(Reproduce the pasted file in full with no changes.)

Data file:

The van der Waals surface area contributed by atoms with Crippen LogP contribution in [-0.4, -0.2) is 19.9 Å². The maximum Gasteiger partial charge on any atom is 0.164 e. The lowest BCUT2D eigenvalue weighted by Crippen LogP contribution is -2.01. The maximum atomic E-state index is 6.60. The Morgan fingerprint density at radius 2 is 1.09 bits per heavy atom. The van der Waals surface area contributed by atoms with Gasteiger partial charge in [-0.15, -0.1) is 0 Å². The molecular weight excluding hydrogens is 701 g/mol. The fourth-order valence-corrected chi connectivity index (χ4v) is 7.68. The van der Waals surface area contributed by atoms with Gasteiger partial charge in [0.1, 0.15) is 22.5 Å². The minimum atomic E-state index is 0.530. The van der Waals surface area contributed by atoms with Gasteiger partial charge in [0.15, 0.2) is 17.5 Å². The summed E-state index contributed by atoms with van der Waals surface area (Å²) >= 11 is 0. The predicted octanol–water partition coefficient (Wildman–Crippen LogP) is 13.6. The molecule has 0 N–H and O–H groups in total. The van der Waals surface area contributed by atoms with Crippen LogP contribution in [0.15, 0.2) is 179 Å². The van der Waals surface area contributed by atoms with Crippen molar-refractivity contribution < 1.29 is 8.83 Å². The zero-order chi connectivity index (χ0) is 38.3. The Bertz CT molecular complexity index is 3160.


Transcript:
The van der Waals surface area contributed by atoms with Crippen LogP contribution in [-0.4, -0.2) is 19.9 Å². The maximum Gasteiger partial charge on any atom is 0.164 e. The lowest BCUT2D eigenvalue weighted by Crippen LogP contribution is -2.01. The maximum atomic E-state index is 6.60. The Morgan fingerprint density at radius 2 is 1.09 bits per heavy atom. The van der Waals surface area contributed by atoms with Gasteiger partial charge in [-0.15, -0.1) is 0 Å². The molecular weight excluding hydrogens is 701 g/mol. The fourth-order valence-corrected chi connectivity index (χ4v) is 7.68. The van der Waals surface area contributed by atoms with Gasteiger partial charge in [0.1, 0.15) is 22.5 Å². The minimum atomic E-state index is 0.530. The van der Waals surface area contributed by atoms with Gasteiger partial charge in [0.15, 0.2) is 17.5 Å². The summed E-state index contributed by atoms with van der Waals surface area (Å²) >= 11 is 0. The predicted octanol–water partition coefficient (Wildman–Crippen LogP) is 13.6. The molecule has 0 N–H and O–H groups in total. The van der Waals surface area contributed by atoms with Crippen LogP contribution in [0.15, 0.2) is 179 Å². The van der Waals surface area contributed by atoms with Crippen molar-refractivity contribution < 1.29 is 8.83 Å². The zero-order chi connectivity index (χ0) is 38.3. The Bertz CT molecular complexity index is 3160.